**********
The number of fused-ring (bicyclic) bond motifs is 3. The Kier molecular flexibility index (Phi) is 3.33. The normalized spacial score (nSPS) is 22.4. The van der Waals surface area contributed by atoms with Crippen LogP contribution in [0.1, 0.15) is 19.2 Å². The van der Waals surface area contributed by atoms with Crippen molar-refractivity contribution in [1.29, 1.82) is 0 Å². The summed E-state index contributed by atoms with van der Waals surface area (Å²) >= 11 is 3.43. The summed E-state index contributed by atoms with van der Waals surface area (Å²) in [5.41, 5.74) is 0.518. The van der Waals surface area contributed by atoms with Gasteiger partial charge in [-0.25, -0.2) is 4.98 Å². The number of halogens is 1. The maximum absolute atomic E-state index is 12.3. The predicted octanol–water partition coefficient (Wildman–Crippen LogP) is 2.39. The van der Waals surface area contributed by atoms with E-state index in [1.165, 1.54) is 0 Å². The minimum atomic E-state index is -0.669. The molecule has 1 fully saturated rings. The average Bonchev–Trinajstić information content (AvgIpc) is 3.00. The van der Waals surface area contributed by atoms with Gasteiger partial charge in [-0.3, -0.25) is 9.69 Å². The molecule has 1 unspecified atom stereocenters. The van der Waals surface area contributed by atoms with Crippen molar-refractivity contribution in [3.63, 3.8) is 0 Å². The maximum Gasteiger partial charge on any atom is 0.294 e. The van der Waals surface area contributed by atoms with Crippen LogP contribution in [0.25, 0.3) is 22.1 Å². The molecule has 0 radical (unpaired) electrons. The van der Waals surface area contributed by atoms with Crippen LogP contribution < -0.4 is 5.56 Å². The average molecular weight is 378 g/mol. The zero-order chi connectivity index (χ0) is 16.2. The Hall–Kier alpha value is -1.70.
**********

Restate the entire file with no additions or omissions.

The number of fused-ring (bicyclic) bond motifs is 3. The Kier molecular flexibility index (Phi) is 3.33. The normalized spacial score (nSPS) is 22.4. The van der Waals surface area contributed by atoms with Crippen LogP contribution in [0.1, 0.15) is 19.2 Å². The van der Waals surface area contributed by atoms with Crippen molar-refractivity contribution in [1.29, 1.82) is 0 Å². The summed E-state index contributed by atoms with van der Waals surface area (Å²) >= 11 is 3.43. The summed E-state index contributed by atoms with van der Waals surface area (Å²) in [5.41, 5.74) is 0.518. The van der Waals surface area contributed by atoms with Gasteiger partial charge in [-0.25, -0.2) is 4.98 Å². The number of halogens is 1. The maximum absolute atomic E-state index is 12.3. The predicted octanol–water partition coefficient (Wildman–Crippen LogP) is 2.39. The van der Waals surface area contributed by atoms with E-state index in [1.165, 1.54) is 0 Å². The minimum atomic E-state index is -0.669. The molecule has 1 fully saturated rings. The average Bonchev–Trinajstić information content (AvgIpc) is 3.00. The van der Waals surface area contributed by atoms with Gasteiger partial charge in [-0.3, -0.25) is 9.69 Å². The molecule has 1 unspecified atom stereocenters. The van der Waals surface area contributed by atoms with Crippen molar-refractivity contribution in [3.63, 3.8) is 0 Å². The maximum Gasteiger partial charge on any atom is 0.294 e. The van der Waals surface area contributed by atoms with Crippen LogP contribution in [0.25, 0.3) is 22.1 Å². The molecule has 0 radical (unpaired) electrons. The van der Waals surface area contributed by atoms with Crippen LogP contribution < -0.4 is 5.56 Å². The average molecular weight is 378 g/mol. The zero-order chi connectivity index (χ0) is 16.2. The Hall–Kier alpha value is -1.70.